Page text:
The new operator

Any JavaScript function can be used as a constructor function with new. The new operator creates a new object and sets this to the new object inside the function it was called with. For example:

function Employee (name){          | function Employee (name){
  this.name = name;                |   this.name = name;
  this.getName = function (){      |   this.getName = function (){
   var name = 'test';              |    var name = 'test';
   return name;                    |    return this.name;
 };                                |    };
}                                  | }
var emp = new Employee("Ahmed");   | var emp = new Employee("Ahmed");
console.log(emp.getName()); 
// -- 'test'                       | console.log(emp.getName());// Ahmed

another Example:

function F (v) {
  this.val = v;
}
var f = new F("Woohoo!");
console.log(f.val); // Woohoo!
console.log(val);   // ReferenceError

This leads to our third rule: this in function code invoked using the new operator refers to the newly created object.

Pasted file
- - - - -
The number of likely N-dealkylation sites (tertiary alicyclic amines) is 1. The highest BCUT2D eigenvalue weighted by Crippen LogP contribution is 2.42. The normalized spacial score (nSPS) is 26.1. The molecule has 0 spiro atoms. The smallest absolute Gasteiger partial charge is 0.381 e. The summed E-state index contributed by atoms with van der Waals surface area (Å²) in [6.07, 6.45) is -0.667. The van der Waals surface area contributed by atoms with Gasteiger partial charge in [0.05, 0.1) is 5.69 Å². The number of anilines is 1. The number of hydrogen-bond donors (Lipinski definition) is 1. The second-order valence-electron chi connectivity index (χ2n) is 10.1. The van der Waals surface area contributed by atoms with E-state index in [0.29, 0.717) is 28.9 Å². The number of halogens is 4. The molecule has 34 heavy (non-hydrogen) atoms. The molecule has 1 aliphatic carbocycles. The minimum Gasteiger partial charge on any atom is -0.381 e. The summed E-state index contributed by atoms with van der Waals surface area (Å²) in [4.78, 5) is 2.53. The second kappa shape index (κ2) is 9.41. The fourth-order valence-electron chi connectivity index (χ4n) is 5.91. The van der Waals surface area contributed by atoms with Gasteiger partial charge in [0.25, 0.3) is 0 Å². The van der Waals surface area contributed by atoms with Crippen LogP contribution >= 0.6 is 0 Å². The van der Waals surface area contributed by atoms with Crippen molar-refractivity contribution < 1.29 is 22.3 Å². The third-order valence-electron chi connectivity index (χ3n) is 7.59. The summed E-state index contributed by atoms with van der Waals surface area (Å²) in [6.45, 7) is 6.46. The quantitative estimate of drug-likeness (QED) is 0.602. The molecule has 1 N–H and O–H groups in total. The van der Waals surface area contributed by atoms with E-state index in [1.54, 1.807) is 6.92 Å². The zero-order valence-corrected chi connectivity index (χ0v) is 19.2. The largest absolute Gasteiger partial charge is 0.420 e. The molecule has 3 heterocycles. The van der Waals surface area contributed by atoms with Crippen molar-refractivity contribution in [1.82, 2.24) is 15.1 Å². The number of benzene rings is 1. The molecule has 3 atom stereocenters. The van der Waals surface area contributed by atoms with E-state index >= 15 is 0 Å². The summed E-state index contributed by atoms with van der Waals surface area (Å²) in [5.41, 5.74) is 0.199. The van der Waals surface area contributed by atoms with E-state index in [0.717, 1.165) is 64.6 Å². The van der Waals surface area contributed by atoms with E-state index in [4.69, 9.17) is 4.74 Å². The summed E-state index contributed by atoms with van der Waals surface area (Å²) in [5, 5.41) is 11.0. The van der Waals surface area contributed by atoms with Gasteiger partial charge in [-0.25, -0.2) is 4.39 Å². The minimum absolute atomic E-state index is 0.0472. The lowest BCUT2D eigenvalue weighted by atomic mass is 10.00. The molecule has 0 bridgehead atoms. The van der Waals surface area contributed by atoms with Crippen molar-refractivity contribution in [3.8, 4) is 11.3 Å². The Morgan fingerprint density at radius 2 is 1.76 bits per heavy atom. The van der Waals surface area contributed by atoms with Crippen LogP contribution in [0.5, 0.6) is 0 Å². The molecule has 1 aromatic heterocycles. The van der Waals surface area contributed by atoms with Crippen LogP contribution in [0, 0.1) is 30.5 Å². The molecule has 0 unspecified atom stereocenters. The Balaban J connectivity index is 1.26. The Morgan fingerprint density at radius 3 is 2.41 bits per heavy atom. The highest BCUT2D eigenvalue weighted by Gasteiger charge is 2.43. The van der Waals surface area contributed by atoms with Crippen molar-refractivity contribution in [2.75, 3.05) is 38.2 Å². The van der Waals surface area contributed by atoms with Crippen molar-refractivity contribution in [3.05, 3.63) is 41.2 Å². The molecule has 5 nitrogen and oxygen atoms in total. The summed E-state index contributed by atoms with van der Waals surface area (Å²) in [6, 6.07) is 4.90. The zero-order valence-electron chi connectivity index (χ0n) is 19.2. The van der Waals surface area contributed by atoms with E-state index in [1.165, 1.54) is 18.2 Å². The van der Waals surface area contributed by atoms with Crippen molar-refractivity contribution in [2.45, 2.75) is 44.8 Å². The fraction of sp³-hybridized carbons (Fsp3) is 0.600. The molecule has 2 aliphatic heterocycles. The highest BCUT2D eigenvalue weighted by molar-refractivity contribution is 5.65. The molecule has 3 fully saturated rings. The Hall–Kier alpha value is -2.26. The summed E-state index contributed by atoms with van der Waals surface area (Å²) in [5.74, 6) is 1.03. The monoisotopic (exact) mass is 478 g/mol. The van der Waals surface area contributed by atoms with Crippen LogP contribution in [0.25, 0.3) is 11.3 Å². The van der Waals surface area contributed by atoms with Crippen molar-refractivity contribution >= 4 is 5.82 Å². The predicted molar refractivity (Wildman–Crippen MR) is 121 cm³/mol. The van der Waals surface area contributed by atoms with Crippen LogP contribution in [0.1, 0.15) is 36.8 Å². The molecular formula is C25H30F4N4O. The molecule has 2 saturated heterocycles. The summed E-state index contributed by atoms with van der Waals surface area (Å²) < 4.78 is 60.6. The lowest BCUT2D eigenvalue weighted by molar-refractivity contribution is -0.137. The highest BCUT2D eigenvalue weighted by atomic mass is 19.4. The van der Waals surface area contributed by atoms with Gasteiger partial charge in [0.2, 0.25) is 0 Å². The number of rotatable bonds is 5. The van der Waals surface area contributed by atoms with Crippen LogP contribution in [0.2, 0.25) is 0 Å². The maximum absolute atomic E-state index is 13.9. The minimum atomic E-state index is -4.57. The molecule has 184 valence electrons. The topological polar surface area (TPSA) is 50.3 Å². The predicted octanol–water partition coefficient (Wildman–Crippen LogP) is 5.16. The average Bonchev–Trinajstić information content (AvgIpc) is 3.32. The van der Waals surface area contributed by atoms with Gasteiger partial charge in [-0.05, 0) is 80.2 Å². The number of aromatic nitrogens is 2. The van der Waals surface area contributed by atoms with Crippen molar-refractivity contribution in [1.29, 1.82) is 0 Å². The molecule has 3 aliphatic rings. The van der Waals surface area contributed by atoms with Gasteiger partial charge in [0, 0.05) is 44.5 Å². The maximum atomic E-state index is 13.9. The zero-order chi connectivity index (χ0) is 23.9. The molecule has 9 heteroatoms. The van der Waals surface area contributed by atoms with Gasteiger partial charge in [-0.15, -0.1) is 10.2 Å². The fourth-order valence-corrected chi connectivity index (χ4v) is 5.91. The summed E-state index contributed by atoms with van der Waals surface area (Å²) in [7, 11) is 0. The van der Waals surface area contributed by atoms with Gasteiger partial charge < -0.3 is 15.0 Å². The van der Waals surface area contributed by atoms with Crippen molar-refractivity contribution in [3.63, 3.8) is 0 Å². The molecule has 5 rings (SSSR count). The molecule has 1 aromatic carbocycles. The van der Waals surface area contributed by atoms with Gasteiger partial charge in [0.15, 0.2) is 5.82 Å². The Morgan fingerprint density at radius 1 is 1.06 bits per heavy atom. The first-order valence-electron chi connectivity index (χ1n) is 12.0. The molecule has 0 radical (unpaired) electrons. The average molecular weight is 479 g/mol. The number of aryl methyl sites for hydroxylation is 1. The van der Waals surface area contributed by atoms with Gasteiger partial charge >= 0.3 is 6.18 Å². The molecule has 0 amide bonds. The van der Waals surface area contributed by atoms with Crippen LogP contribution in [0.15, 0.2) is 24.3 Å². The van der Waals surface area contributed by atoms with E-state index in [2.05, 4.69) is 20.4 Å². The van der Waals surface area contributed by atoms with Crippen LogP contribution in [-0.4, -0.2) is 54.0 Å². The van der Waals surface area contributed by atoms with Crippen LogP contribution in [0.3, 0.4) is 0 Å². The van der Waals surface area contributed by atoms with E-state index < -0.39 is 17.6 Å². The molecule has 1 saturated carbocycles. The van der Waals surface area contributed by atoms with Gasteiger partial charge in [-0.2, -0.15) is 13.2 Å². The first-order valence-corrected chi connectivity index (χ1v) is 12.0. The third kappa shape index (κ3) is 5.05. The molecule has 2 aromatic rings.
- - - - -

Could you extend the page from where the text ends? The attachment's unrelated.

Note that there’s nothing special about F. If we call it without using new, this will refer to the global object:

var f = F("Oops!");
console.log(f.val); // undefined
console.log(val); // Oops!

In this case, F("Oops!") is a regular function call, and this doesn’t get set to a new object, because no new object is created since the new operator isn’t used. this remains set to the global object.

Call and apply

All JavaScript functions have two methods, call and apply, which let you call functions and explicitly set the value of this. The apply method takes two arguments: an object to set this to, and an (optional) array of arguments to pass to the function:

var add = function (x, y) {
      this.val = x + y;
    },
    obj = {
      val: 0
    };
add.apply(obj, [2, 8]);
console.log(obj.val); // 10